Upon spying a herd of Brontosaurus in a valley, a pack of Venatosaurus went in for the attack. They chased them through the valley and across the side of a mountain, and caught the attention, and gunfire, of some humans that were among their prey. In the end, the Venatosaurus pack managed to catch and devour Carl Denham’s cameraman, Herb.

Video games


King Kong: The Island of the Skull

Upon smelling a human hiding in a hollow tree a year before the events of King Kong, a pack of six or seven Venatosaurus began to claw their way through the tree's thick bark to get at her. They made good work with their long claws, and dug into the softwood until a larger dinosaur came into the clearing and began picking them up from the ground and eating them. It did so lazily, letting venatosaur heads and feet fall to the ground before leaving the carnage behind.

King Kong (2005)

On spotting a herd of grazing Brontosaurus, a pack of Venatosaurus made their move. Their initial movements passed almost imperceptible to the onlooking Carl Denham, who dismissed it as light moving in the trees, but the Brontosaurs soon became aware of their presence and began their thundering stampede. They ran along through the bigger beasts' legs in an attempt to get at the smaller humans running among them. One such Venatosaurus set its sights on Jack Driscoll, who slammed into it with his shoulder to knock it down and allow it to be trampled by a Brontosaurus. However, a Venatosaurus caught view of Bruce Baxter running ahead of the group, and increased its speed to attack him. He fired blindly at it, missing and hitting a brontosaur, which toppled and caused almost all of them to trip and fall. Some Venatosaurs began to eat the fallen prey, but soon turned their attention to the fleeing sailors, and two were shot to death as the sailors climbed up a wall to escape them. However, one with an artificial leg lost his footing and fell to the ground where he was devoured.


Main article: Venatosaurus/Gallery.


King Kong: The 8th Wonder of the World

While hunting a herd of Brontosaurus, a Venatosaurus pack came into contact with a group of humans, and they quickly turned their attention to the smaller prey. Unfortunately, the men were armed and shot a Brontosaurus at the front of the pack, causing the rest to fall over its wounded body, and a Venatosaurus was crushed in between the tumbling sauropods. The three remaining carnivores walked over the fallen Brontosaurus and one attacked playwright Jack Driscoll before being shot to death by another sailor. However, while this transpired, another Venatosaurus caught one man by the leg and dragged him away.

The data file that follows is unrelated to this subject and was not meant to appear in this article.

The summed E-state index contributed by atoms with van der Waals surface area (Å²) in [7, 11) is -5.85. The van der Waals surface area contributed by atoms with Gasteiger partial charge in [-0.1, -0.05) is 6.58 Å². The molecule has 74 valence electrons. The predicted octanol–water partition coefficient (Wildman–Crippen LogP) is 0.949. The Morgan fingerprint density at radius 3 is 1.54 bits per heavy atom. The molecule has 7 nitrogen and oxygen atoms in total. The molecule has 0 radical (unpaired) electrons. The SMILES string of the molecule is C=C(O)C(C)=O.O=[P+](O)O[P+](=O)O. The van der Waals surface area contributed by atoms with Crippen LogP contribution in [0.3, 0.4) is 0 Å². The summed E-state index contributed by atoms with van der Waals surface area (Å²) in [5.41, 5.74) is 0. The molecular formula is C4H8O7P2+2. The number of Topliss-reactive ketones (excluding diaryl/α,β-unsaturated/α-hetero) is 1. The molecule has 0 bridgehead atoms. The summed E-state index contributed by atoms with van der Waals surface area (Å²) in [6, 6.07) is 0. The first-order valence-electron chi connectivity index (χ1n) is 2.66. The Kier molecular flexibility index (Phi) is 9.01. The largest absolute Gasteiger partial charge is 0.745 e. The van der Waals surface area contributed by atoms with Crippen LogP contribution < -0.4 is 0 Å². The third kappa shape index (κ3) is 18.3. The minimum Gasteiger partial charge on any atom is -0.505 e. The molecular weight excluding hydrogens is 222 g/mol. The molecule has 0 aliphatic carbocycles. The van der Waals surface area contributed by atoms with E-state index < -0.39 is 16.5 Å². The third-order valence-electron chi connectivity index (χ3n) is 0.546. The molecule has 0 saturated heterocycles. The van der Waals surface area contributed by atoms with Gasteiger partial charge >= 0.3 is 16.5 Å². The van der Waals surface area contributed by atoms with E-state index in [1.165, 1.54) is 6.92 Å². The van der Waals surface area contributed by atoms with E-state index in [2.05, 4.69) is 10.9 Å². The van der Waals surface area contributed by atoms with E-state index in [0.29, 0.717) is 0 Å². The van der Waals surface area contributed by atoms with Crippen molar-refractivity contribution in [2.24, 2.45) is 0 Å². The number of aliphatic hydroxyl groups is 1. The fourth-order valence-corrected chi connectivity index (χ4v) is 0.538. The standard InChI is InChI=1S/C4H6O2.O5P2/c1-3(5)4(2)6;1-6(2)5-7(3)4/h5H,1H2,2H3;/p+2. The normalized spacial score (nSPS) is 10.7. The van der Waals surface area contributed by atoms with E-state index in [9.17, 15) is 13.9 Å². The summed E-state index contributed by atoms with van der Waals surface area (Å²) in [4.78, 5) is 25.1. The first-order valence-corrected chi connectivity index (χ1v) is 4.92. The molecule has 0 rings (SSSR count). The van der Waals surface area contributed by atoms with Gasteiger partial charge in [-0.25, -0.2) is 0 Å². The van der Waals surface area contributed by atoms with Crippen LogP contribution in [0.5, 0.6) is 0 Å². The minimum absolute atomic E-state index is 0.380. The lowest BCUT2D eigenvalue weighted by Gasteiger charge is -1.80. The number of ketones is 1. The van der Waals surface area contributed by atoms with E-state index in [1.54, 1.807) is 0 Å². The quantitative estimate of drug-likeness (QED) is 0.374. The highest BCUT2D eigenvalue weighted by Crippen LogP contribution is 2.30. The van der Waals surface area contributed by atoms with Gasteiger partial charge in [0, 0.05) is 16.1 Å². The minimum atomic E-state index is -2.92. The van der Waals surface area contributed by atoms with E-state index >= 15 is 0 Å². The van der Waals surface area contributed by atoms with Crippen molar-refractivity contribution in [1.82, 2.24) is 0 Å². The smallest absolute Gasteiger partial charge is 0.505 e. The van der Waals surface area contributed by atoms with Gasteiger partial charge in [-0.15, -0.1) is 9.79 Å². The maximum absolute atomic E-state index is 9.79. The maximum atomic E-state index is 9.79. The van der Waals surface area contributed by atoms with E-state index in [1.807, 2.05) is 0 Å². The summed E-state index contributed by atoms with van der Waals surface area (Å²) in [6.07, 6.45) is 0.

Adult Venatosaurus roars and sound effects in Peter Jackson's King Kong: The Official Game of the Movie
Juvenile Venatosaurus roars and sound effects in Peter Jackson's King Kong: The Official Game of the Movie


  • The Venatosaurus fills the role of both the Utahraptors and Carnotaurs from Peter Jackson's original 1996 screenplay for King Kong. The Venatosaurus was even based on a maquette made for the 1996 film.[5] It may have also filled the role of the Allosaurus, as noted by a member of Weta Workshop in an interview with IGN where he pointed out Venatosaurus' resemblance to the aforementioned unused dinosaur.[6]
  • Before it was given a name, Venatosaurus was simply referred to as "raptor" and "carnosaur" during the production of the film.[5][6]


This is a list of references for Venatosaurus. These citations are used to identify the reliable sources on which this article is based. These references appear inside articles in the form of superscript numbers, which look like this: [1]

  1. 1.0 1.1 Christopher Golden (2005). King Kong. Pocket Star Books. p. 237. ISBN 1416503919.
  2. Falconer, Daniel, Weta Workshop (22 November 2005). The World of Kong: A Natural History of Skull Island. Pocket Star. p. 125. ISBN 978-1-4165-0519-8.CS1 maint: multiple names: authors list (link)
  3. venato‎ (Latin, Italian): meaning.
  4. venato‎ (Latin, Italian): meaning.
  5. 5.0 5.1 Fordham, Joe. (January 2006) "Return of the King". Cinefex #104, p. 69
  6. 6.0 6.1 Head, Steve. (December 16, 2005) IGN Interviews the Weta Workshop Design Team - Page 2. IGN